The Eutelsat Konnect spacecraft, which rode in the upper position of the Ariane 5 launcher’s payload bay, weighed 7,978 pounds (3,619 kilograms) at liftoff, significantly less than a similarly-capable communications satellite that used conventional chemical hydrazine fuel.

The Spacebus Neo satellite platform joins other all-electric geostationary satellite buses currently flying from other satellite manufactures, including Boeing, Maxar and Northrop Grumman.

The xenon propulsion package was developed by Thales teams in the United Kingdom, and the payload module comes from a facility in Toulouse, France. Final assembly of the Eutelsat Konnect satellite occurred at a Thales site in Cannes, France.

Eutelsat Konnect is expected to enter commercial service this fall after the slow, multi-month orbit-raising campaign.

The high-power satellite hosts a Ka-band communications payload with a total capacity of 75 gigabits per second, providing Internet services for individuals and companies in Europe and Africa. Eutelsat Konnect will also link with public WiFi hotspots in Africa to provide Internet service to mobile phones and other devices.

“I am proud because with Eutelsat Konnect we are pursuing a great mission,” said Yohann Leroy, chief technology officer at Eutelsat. “Being able to communicate and access information is a fundamental right, and providing everybody on this planet with that right should be a priority.

“This new bird has been designed precisely to contribute to the (fight) against the digital divide, and is aimed at providing broadband Internet to hundreds of thousands of people who are today out of the reach of any terrestrial connectivity across 55 countries in Africa and Europe,” Leroy said.

“Initially, Eutelsat Konnect will operate in both Europe and Africa combined, but thanks to the high flexibility… it will be possible in the future to reallocate all of the satellite capacity to the African market,” Newell said.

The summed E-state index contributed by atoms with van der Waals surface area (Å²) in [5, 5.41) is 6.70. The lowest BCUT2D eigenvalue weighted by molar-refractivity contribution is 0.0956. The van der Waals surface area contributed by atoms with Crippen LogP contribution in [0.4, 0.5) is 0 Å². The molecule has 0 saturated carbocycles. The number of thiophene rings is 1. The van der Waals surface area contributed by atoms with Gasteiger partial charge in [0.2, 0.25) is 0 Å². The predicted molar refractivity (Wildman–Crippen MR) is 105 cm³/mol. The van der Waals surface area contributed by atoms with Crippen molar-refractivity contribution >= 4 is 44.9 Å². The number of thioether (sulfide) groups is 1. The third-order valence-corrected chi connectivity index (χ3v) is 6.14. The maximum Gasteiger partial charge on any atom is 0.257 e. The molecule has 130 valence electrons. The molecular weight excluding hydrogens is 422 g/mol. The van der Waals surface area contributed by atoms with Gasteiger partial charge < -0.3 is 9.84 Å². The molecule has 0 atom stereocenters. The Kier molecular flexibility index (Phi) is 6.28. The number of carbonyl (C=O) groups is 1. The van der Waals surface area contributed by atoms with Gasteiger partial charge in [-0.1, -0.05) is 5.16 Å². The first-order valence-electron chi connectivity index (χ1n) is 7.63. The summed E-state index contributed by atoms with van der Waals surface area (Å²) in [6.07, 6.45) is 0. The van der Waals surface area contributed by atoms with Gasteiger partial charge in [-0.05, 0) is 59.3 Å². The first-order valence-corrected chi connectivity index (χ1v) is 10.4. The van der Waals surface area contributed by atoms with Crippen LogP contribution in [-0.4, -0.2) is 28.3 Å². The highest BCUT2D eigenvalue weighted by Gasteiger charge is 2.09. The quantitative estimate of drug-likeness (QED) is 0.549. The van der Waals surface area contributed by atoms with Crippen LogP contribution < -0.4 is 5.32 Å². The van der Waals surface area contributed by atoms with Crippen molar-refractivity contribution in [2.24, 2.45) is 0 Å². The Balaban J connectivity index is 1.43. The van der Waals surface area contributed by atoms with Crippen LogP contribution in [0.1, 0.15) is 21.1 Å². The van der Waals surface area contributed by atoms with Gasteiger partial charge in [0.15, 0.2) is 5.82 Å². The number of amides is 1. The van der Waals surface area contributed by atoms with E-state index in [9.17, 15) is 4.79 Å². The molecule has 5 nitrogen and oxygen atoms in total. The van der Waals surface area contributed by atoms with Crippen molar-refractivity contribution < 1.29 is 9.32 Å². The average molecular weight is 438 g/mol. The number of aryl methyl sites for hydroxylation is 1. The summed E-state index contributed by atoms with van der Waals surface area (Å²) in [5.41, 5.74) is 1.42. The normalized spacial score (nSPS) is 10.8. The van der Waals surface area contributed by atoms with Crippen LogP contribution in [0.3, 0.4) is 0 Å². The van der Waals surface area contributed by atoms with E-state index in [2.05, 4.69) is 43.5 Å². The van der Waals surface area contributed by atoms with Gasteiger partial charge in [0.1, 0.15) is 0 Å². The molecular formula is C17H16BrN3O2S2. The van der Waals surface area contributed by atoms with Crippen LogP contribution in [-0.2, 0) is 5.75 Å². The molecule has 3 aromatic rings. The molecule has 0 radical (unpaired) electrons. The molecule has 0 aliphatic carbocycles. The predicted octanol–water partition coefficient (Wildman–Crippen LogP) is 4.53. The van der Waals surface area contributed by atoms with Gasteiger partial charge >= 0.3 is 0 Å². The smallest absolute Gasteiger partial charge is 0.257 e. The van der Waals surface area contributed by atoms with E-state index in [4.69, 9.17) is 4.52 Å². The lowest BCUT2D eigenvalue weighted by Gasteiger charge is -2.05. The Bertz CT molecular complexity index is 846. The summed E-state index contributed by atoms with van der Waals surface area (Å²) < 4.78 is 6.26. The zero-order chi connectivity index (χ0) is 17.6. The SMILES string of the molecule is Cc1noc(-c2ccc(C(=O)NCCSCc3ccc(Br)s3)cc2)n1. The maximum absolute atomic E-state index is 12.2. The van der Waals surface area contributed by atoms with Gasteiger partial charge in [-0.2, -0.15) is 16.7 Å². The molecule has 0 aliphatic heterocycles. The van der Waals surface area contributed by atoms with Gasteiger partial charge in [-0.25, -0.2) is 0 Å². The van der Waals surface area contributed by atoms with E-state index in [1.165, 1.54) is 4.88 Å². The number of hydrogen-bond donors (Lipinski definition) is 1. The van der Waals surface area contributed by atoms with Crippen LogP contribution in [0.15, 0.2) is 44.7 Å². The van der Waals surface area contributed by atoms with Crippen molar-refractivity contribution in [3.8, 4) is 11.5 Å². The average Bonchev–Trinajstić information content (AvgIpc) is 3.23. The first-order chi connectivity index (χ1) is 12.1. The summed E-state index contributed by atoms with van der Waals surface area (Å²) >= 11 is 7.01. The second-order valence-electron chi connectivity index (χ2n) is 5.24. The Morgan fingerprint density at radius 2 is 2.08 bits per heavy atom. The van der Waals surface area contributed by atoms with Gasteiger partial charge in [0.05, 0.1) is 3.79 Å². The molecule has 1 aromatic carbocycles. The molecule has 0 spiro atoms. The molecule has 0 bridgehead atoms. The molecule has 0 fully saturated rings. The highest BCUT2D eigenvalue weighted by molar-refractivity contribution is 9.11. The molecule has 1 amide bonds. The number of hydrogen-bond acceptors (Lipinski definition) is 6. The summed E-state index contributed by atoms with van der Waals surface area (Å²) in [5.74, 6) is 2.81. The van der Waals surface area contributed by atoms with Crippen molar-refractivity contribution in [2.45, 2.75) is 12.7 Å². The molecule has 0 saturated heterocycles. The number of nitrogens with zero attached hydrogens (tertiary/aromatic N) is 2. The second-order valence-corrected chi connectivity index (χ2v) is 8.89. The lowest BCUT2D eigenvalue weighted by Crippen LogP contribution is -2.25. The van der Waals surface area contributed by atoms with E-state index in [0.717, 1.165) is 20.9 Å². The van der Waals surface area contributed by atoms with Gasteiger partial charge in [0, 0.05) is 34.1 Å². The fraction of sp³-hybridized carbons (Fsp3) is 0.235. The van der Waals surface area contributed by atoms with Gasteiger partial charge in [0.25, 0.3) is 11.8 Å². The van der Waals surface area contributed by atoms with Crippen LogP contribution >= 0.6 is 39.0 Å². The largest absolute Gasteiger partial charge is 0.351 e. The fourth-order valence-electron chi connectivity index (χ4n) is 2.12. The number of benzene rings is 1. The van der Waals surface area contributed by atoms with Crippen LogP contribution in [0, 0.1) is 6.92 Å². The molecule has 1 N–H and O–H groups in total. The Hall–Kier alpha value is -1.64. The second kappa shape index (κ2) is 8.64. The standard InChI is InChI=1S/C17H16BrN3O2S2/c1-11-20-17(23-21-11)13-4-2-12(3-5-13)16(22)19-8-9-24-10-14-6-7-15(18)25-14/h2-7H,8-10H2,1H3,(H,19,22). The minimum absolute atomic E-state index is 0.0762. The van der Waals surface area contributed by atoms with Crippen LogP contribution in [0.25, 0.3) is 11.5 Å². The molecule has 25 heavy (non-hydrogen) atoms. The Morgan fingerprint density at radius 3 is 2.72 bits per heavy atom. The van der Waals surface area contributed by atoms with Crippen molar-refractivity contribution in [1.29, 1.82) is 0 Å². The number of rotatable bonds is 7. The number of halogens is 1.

After releasing the Eutelsat Konnect spacecraft, the Ariane 5’s upper stage re-oriented itself for separation of GSAT 30, the smaller of the two payloads on Thursday’s launch.

The 7,400-pound (3,357-kilogram) GSAT 30 spacecraft, built and operated by the Indian Space Research Organization, will replace the aging Insat 4A spacecraft, which launched in 2005 on a previous Ariane 5 mission.

Artist’s concept of the GSAT 30 satellite in orbit. Credit: ISRO

GSAT 30 will operate from a position in geostationary orbit at 83 degrees east longitude over the equator.

“GSAT 30 will provide continuity of direct-to-home TV services from this slot, as well as digital satellite news-gathering and very small aperture terminal services,” said K. Sivan, ISRO’s chairmen. “The Ku-band transponders will provide services over the Indian mainland and islands.

“The satellite employs high-power amplifier and state-of-the-art antenna systems to meet the requirements of multiple users,” Sivan said.

“The GSAT 30 communications payload is equipped with 12 C-band transponder and 12 Ku-band trapsonders,” said D.K. Das, director of ISRO’s Satellite Applications Center. “The C-band transponders are designed for two-way communications using VSAT terminals over a vast geographic region extending up to Australia in the east and Europe in the west.”

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Follow Stephen Clark on Twitter: @StephenClark1.